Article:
Former Whole Foods executive blows the whistle on product label allegedly used to deceive customers: ‘Essentially a marketing gimmick’

Eating local foods might not be as green — or even as local — as we might expect.

A recent piece by The Guardian explored the alleged greenwashing tactics that the grocery industry uses to mislead customers into buying products that they advertise as “local” that aren’t actually locally produced.

Statista reported that 95% of single urban households in the United States are willing to pay extra for local food, and 96% would define local foods as being grown within 100 miles of the seller.

However, there’s no agreement among stores and retailers on what constitutes “local,” which means a great deal of “local” groceries don’t meet that 100-mile standard that Americans typically assume.

“Most of it is bulls***. Every retailer has a different definition [of ‘local’]. Even the retailers themselves will have different definitions, depending on where they are, and the original purpose of localization has totally gotten lost,” Errol Schweizer, the former leader of Whole Foods’ grocery merchandising, told The Guardian.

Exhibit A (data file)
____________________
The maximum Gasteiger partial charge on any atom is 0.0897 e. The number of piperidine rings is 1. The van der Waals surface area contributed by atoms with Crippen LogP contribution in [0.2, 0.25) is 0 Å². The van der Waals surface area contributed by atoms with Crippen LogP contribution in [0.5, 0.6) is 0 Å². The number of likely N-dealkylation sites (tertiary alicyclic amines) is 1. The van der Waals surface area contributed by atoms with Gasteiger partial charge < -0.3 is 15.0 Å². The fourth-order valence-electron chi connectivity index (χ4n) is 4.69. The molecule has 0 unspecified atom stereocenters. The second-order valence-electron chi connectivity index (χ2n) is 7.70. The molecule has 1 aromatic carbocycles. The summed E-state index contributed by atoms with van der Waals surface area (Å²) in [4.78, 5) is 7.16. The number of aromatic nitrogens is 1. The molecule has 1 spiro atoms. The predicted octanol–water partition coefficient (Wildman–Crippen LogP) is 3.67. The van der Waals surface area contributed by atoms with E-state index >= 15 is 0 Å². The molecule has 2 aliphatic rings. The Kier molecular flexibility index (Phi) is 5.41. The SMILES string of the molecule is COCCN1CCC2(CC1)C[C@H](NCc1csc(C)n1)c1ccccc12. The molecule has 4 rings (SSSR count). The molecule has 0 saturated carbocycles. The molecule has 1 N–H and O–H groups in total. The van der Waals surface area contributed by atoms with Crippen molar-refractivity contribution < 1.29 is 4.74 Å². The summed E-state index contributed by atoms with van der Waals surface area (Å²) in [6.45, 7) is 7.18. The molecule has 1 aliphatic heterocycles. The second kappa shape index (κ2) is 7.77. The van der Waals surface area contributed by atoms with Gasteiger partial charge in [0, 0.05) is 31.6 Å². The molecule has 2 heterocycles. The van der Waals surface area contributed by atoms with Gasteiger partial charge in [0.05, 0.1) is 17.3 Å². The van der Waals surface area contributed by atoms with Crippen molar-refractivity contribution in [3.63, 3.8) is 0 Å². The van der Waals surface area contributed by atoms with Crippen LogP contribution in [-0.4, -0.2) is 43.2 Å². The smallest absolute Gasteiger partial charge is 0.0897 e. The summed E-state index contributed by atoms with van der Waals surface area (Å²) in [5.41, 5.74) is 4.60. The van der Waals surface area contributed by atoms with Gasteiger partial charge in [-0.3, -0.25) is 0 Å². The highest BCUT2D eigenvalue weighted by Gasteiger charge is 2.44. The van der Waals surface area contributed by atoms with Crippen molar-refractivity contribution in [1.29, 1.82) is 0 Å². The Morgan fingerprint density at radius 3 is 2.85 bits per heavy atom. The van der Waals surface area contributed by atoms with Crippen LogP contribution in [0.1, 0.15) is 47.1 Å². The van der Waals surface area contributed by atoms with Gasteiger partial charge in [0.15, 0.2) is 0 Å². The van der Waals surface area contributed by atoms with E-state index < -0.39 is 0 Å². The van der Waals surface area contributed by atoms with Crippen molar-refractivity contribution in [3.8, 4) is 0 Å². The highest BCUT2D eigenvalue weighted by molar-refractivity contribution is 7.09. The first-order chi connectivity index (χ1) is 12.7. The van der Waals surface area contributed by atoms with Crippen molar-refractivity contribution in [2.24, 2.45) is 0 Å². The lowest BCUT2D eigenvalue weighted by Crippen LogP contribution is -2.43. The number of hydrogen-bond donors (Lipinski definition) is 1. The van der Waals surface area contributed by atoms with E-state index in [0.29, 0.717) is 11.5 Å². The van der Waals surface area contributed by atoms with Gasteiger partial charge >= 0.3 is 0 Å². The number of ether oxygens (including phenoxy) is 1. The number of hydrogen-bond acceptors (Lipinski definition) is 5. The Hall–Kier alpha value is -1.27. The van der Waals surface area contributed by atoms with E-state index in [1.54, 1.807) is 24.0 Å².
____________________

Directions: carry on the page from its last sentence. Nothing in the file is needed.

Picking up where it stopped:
For example, a Whole Foods store in Oakland sells non-dairy yogurt that the store claims is local because the yogurt company is based in San Francisco. However, the main ingredient of the product, cashews, is sourced from the Ivory Coast and Vietnam, thousands of miles from the region selling the yogurt, according to The Guardian.

“‘Local’ used to be about climate change and developing strong supply chains and regional food systems. Now it’s essentially a marketing gimmick,” Schweizer said.

Another wrinkle in the local food industry is farmers’ markets. There are two major reasons why farmers’ markets aren’t as helpful as we might like to believe.

The first is that farmers’ markets only represent a tiny fraction of the overall grocery industry — about $3 billion of a $850 billion industry, according to The Guardian.

The second issue is that farmers’ markets can sometimes be deceptive in their sourcing. Amber Tamm, a farmworker and floral designer, told The Guardian that she was encouraged to advertise that the food she sold at a farmers’ market was locally produced, even though she knew it had been shipped from another area.

“They knew that this is what customers wanted to hear,” she told The Guardian.

One way to avoid being swindled by faux-local grocery retailers is to grow your own produce. There’s no reason to doubt the origin of your fruits and veggies if you pick them yourself.

We can also try to truly shop local by researching and investigating the “local” products in our grocery stores and farmers’ markets.

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